Storing a Long number in a Byte array

Just a quick question. If I declare an array as a byte say

long test = 123456789;
byte array[4]

and put a long number in the array at address 0

array[0] = test;

is it safe to assume the long will be stored in the array as 4 bytes? It compiles fine, I just don't have my Arduino handy to test it.

No, it is not at all safe to assume that. With full error messages enabled, you'd probably get an implicit narrowing cast error.

Darn it! Thanks.

Could a union work to map a long on top of a 4 byte array?

Lefty

yes

Thanks guys! Not familiar with the use of unions so I guess I've got some reading to do.

Oops, that's a "implicit narrowing cast warning", not an error.

Bah! Safety schmafety. :)

You can do this, which will generally work just like you want.

long big = 123456789;
byte* littles = (byte*)&bigs;

You just have to be aware that atmega's are little-endian, so that statement is functionally equivalent to this:

byte littles[4] = { 0x15, 0xcd, 0x5b, 0x7 };

When I actually do this, I'm working in hex and explicitly-sized types, e.g.

uint32_t big = 0x12345678;
uint8_t* littles = (uint8_t*)&big;  // same as littles[4] = { 0x78, 0x56, 0x34, 0x12 };
same as littles[4] = { 0x78, 0x56, 0x34, 0x12 };

But that isn't the same as what the OP implied - the data hasn't moved, you've simply provided a pointer to it, not assigned it to a new variable.

So let's try a reverse approach. Here's what I'm trying to do. I need an array of bytes that is about 28 bytes in size that will contain any combination of longs, ints and bytes as data. I want to be able to shift the data out to the master one byte at a time and have the master reassemble each byte into it's corresponding data type. Basically I'm making a I2C slave device so I want to just move the pointer down the array to shift the data out.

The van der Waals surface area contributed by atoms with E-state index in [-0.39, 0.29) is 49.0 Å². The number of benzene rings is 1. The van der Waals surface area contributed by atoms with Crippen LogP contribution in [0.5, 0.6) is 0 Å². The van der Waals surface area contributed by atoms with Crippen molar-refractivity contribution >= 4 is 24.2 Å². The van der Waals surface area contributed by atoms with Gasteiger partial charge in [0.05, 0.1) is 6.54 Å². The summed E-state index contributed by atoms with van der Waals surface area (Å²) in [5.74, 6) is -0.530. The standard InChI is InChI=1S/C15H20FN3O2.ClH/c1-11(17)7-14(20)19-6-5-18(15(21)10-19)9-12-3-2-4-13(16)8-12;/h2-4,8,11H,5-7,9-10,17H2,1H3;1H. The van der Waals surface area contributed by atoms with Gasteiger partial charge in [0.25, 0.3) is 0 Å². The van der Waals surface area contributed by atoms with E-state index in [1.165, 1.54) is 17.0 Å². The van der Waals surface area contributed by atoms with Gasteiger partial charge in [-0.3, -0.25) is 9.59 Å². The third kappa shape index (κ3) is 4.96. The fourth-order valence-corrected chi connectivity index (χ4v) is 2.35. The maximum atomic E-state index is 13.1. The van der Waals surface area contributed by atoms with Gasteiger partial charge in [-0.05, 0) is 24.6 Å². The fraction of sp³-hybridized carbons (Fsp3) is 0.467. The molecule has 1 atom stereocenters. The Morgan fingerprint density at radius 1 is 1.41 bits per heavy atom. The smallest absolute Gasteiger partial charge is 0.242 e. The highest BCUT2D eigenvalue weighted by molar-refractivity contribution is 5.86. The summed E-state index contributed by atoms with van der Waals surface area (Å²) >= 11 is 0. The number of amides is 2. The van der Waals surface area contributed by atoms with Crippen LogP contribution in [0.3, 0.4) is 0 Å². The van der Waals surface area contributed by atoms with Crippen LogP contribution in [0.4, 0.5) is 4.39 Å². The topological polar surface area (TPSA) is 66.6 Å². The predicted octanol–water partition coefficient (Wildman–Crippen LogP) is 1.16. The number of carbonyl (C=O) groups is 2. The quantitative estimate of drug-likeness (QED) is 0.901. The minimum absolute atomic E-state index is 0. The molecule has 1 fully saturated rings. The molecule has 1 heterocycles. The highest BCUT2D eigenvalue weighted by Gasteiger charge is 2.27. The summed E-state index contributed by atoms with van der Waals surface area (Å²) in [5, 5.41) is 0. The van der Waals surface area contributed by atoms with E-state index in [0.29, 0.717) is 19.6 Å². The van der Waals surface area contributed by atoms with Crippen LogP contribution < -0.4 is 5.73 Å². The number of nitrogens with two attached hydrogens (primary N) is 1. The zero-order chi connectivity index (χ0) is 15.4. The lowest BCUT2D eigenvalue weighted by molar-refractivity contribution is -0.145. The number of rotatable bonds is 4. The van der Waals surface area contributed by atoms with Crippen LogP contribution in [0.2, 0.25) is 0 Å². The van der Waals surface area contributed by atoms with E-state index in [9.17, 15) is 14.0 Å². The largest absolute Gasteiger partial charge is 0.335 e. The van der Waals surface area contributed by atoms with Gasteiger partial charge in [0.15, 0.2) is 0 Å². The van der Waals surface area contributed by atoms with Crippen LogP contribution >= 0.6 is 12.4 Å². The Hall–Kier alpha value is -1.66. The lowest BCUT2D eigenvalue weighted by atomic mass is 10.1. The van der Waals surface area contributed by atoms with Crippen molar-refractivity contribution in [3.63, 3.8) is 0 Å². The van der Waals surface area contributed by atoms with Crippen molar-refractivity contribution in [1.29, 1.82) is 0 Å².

wayneft:
J…
is it safe to assume the long will be stored in the array as 4 bytes? It compiles fine, I just don’t have my Arduino handy to test it.

No. But the compiler knows. It has to, right?

Try this:

void setup()
{
    Serial.begin(9600);
}

unsigned long testLong = 0x76543210;

// A pointer to byte.  The value is the address of
// testLong.  C++ requires a cast to assign
// a pointer value to a pointer of a different
// data type.
byte * bPoint = (byte *)&testLong;

void loop()
{
    Serial.print("Here is the unsigned long variable           : ");
    Serial.println(testLong, HEX);
    
    Serial.print("Here are its bytes in order stored in memory :");
    for (int i = 0; i < sizeof(testLong); i++) {
        Serial.print(" 0x");Serial.print(bPoint[i],HEX);
    }
    Serial.println();
    
    delay(10000);
}

Output:


Here is the unsigned long variable           : 76543210
Here are its bytes in order stored in memory : 0x10 0x32 0x54 0x76

Try it again with int, float, etc, array of chars, array of ints, array of floats. some kind of struct, etc…

Try it again with one or both variables declared and assigned inside the loop() function. Etc…

Regards,

Dave

I need an array of bytes that is about 28 bytes in size that will contain any combination of longs, ints and bytes as data

So, the byte pointer is the way to go, but that isn't what you implied in your first post.

Thanks again guys.

wayneft: So let's try a reverse approach. Here's what I'm trying to do. I need an array of bytes that is about 28 bytes in size [u]that will contain any combination of longs, ints and bytes as data.[/u] I want to be able to shift the data out to the master one byte at a time and have the master reassemble each byte into it's corresponding data type. Basically I'm making a I2C slave device so I want to just move the pointer down the array to shift the data out.

ANY combination of datatypes, or a specific combination of datatypes? If the combination is not predetermined, how will the master separate and reassemble the data it receives?

The order will be determined by the user via a control register.